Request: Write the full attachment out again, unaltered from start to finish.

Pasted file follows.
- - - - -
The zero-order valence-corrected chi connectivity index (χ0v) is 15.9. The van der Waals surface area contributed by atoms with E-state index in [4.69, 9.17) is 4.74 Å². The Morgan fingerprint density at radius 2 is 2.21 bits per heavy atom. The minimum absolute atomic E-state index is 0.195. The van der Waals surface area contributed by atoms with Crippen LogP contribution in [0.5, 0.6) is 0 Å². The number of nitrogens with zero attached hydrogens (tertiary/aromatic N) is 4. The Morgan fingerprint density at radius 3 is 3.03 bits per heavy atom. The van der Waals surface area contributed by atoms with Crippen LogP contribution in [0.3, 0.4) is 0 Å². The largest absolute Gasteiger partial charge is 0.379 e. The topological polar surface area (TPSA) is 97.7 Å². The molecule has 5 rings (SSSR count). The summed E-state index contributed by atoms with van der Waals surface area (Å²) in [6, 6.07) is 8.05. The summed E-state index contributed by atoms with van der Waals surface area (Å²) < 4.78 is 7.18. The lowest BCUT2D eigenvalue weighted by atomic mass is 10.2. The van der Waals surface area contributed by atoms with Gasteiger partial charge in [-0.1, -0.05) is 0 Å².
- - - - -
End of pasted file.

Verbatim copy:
The zero-order valence-corrected chi connectivity index (χ0v) is 15.9. The van der Waals surface area contributed by atoms with E-state index in [4.69, 9.17) is 4.74 Å². The Morgan fingerprint density at radius 2 is 2.21 bits per heavy atom. The minimum absolute atomic E-state index is 0.195. The van der Waals surface area contributed by atoms with Crippen LogP contribution in [0.5, 0.6) is 0 Å². The number of nitrogens with zero attached hydrogens (tertiary/aromatic N) is 4. The Morgan fingerprint density at radius 3 is 3.03 bits per heavy atom. The van der Waals surface area contributed by atoms with Crippen LogP contribution in [0.3, 0.4) is 0 Å². The largest absolute Gasteiger partial charge is 0.379 e. The topological polar surface area (TPSA) is 97.7 Å². The molecule has 5 rings (SSSR count). The summed E-state index contributed by atoms with van der Waals surface area (Å²) in [6, 6.07) is 8.05. The summed E-state index contributed by atoms with van der Waals surface area (Å²) < 4.78 is 7.18. The lowest BCUT2D eigenvalue weighted by atomic mass is 10.2. The van der Waals surface area contributed by atoms with Gasteiger partial charge in [-0.1, -0.05) is 0 Å².